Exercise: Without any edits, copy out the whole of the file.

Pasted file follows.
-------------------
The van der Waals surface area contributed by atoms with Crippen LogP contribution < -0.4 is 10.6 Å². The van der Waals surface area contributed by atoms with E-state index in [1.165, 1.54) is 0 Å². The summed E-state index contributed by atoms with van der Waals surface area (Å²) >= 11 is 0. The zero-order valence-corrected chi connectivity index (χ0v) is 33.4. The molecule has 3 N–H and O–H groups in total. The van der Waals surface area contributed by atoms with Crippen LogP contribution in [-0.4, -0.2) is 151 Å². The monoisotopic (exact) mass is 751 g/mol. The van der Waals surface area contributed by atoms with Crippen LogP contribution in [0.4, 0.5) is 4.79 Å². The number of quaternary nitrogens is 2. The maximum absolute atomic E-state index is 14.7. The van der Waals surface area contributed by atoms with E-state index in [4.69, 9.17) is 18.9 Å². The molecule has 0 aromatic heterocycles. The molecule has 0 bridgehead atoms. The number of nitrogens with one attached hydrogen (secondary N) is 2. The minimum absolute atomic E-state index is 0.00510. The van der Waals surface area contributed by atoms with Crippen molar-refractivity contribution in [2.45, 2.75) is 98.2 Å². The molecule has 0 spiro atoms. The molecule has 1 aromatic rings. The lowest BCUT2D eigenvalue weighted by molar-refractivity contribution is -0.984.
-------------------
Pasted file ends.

The van der Waals surface area contributed by atoms with Crippen LogP contribution < -0.4 is 10.6 Å². The van der Waals surface area contributed by atoms with E-state index in [1.165, 1.54) is 0 Å². The summed E-state index contributed by atoms with van der Waals surface area (Å²) >= 11 is 0. The zero-order valence-corrected chi connectivity index (χ0v) is 33.4. The molecule has 3 N–H and O–H groups in total. The van der Waals surface area contributed by atoms with Crippen LogP contribution in [-0.4, -0.2) is 151 Å². The monoisotopic (exact) mass is 751 g/mol. The van der Waals surface area contributed by atoms with Crippen LogP contribution in [0.4, 0.5) is 4.79 Å². The number of quaternary nitrogens is 2. The maximum absolute atomic E-state index is 14.7. The van der Waals surface area contributed by atoms with E-state index in [4.69, 9.17) is 18.9 Å². The molecule has 0 aromatic heterocycles. The molecule has 0 bridgehead atoms. The number of nitrogens with one attached hydrogen (secondary N) is 2. The minimum absolute atomic E-state index is 0.00510. The van der Waals surface area contributed by atoms with Crippen molar-refractivity contribution in [2.45, 2.75) is 98.2 Å². The molecule has 0 spiro atoms. The molecule has 1 aromatic rings. The lowest BCUT2D eigenvalue weighted by molar-refractivity contribution is -0.984.